4 Best Practices For Leading Worship For Kids’ Events



How do we lead worship for kids?

Every worship leader should have the experience of leading worship for kids at least once. Even if you have a solid grasp on building Sunday morning sets, bringing together a congregation of children to worship is a new challenge that places different demands on the worship leader.

Here are five best practices for leading worship for kids’ events.

1. Leading is about teaching.
2. Younger = animated; older = model.
3. Alter songs for simplicity.
4. Make complex themes simple.
5. Have fun, and be real.


Leading worship for kids is about teaching.

Kids are learning new, fresh ideas about who God is. They’re learning who they are, what God’s world is all about, and how these two are interwoven. We get to put this into song.

As we’re leading them in worship, we are teaching them. We shouldn’t expect kids to engage meaningfully in the same way that adults would.

At the same time, we do want to encourage them to find an encounter with God in their early years. Choose songs that both lead and teach the kids.


For young kids, be animated. For older kids, be a model.

Be animated with younger kids. Have fun, smile, and make it very clear that you’re happy to be with them.

This will make the kids happy to be there as well, and the experience will be rejuvenating for everyone involved.

Older kids may take the animated approach as “over-the-top.” At this age, you want to begin to model a more “connected” worship experience, encouraging them to meet with God through song.

Try integrating some new ideas, like teaching them that songs are prayers, and they can pray through the words of the song.

In the junior high/early teen years, consider incorporating popular worship songs to connect them with God through music they may have heard in other settings.


Alter songs for simplicity.

Singing every verse and chorus of the contemporary worship song you love might not be the best way to lead kids in worship.

Try choosing one of the verses – the simplest or clearest – and then sing the chorus. Or, do a well-known kids’ song and add in the chorus of a contemporary song.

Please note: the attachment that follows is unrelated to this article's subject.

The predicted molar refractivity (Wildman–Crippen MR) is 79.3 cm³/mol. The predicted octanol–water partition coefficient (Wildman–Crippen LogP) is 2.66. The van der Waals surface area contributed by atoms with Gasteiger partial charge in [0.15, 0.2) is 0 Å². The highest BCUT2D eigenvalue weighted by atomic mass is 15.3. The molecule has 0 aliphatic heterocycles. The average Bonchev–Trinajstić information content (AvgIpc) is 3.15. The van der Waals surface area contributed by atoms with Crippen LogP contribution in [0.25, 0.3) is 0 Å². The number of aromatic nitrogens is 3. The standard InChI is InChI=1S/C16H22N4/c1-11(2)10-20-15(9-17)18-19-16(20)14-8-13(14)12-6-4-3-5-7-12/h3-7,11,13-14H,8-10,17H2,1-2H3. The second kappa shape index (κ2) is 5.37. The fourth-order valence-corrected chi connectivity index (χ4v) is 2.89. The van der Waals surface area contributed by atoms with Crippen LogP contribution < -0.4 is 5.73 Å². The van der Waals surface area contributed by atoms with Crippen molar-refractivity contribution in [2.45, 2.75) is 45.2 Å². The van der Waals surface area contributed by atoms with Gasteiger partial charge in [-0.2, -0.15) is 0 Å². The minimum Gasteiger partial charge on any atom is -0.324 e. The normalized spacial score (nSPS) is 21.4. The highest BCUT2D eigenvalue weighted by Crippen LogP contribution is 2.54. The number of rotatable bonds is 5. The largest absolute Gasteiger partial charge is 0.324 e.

Piece together chunks of music to make this work We want the most accessible sections of a song to be there for the kids to hang their heart on when they’re in a worship setting.

Then, when the kids are worshiping with the adults, they can connect with the pieces of songs that they’ve heard.


Make complex themes simple.

We want to take the complexity of who God is and convey it in a way that kids can understand. How you can make a big theme seem simple?

It may be that using a simple phrase that’s playful and memorable, or hand motions that mimic the song lyrics, will connect the kids to a grand theme.

Take the complex ideas of worship and work to make them relatable to children by using metaphors they will understand.


Have fun, and be real.

Kids can spot an imposter from a mile away. If you’re faking that you’re happy to be with them, they can sense this and won’t engage with your leadership.

If you’re enjoying yourself as you’re with them, they’re going to see it as a fun time to be together, too.

Show them that it’s a privilege to be leading them in worship, and you’re enjoying it just as much as they are.


Try at least one idea for the next time you meet.

  • While you’re leading the kids, you’re also teaching them a foundation for how to worship God.
  • Be animated with young children, and show them that you’re happy to be there. Model for older kids how to connect with God through song, and guide them into a gathered worship experience.
  • Try piecing together songs and choruses for a mix of well-known kids’ songs and contemporary worship choruses that they might hear down the road.
  • Break down hard or complex themes for kids in a way that they can understand by using metaphors.
  • And, finally, enjoy yourself. Show the kids what a privilege it is to be spending time in worship with them.



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